RCEP is a 16-nation free trade deal that includes China, Japan, India, Australia, New Zealand, South Korea and ASEAN.
Beginning today, Singapore will host 10 days of negotiations on the Regional Comprehensive Economic Partnership (RCEP)—a 16-nation free trade deal including China, Japan, India, Australia, New Zealand, South Korea and ASEAN.
If signed, RCEP would become the world’s largest trading bloc, covering 3.4 billion people with a combined GDP of over $75 trillion, representing almost 40% of the global economy.
However, there have been three missed deadlines to reach agreement since the start of negotiations in 2012. The new deadline is November this year.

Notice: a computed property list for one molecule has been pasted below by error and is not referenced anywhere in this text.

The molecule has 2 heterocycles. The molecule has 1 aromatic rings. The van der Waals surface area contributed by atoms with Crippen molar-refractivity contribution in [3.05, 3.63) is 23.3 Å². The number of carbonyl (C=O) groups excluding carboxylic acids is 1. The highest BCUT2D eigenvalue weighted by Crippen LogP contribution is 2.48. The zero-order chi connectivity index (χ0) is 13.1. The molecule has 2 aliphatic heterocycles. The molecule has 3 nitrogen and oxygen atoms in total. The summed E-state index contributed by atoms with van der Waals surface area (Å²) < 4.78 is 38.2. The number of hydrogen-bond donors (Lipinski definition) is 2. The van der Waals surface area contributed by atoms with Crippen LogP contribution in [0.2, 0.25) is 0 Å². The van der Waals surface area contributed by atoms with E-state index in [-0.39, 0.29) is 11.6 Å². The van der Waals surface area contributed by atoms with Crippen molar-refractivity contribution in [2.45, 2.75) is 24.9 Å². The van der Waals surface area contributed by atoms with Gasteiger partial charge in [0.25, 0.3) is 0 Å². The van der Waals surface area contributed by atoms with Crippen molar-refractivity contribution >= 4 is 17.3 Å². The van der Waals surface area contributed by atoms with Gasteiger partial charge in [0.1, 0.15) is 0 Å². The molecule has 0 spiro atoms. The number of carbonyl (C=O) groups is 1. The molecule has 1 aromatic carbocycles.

The prospects of meeting that deadline likely depends on whether China and India—the two biggest RCEP economies—can find common ground. India is divided on RCEP; its defence, agriculture and economic ministries argue that the deal is against Indian interests. New Delhi is also aware of the $51 billion Indian trade deficit with China and is concerned Chinese goods will flood the Indian market.
For its part, Beijing seeks 90% of traded goods with India to come under the pact whereas India seeks the free movement of white collar professionals within RCEP countries. Given the ongoing US trade war and renewed interest in the TPP-11 deal, expect China to push to reach November’s deadline. This is fertile territory for India, which is in no rush, to extract concessions.
Wake up smarter with an assessment of the stories that will make headlines in the next 24 hours. Download The Daily Brief.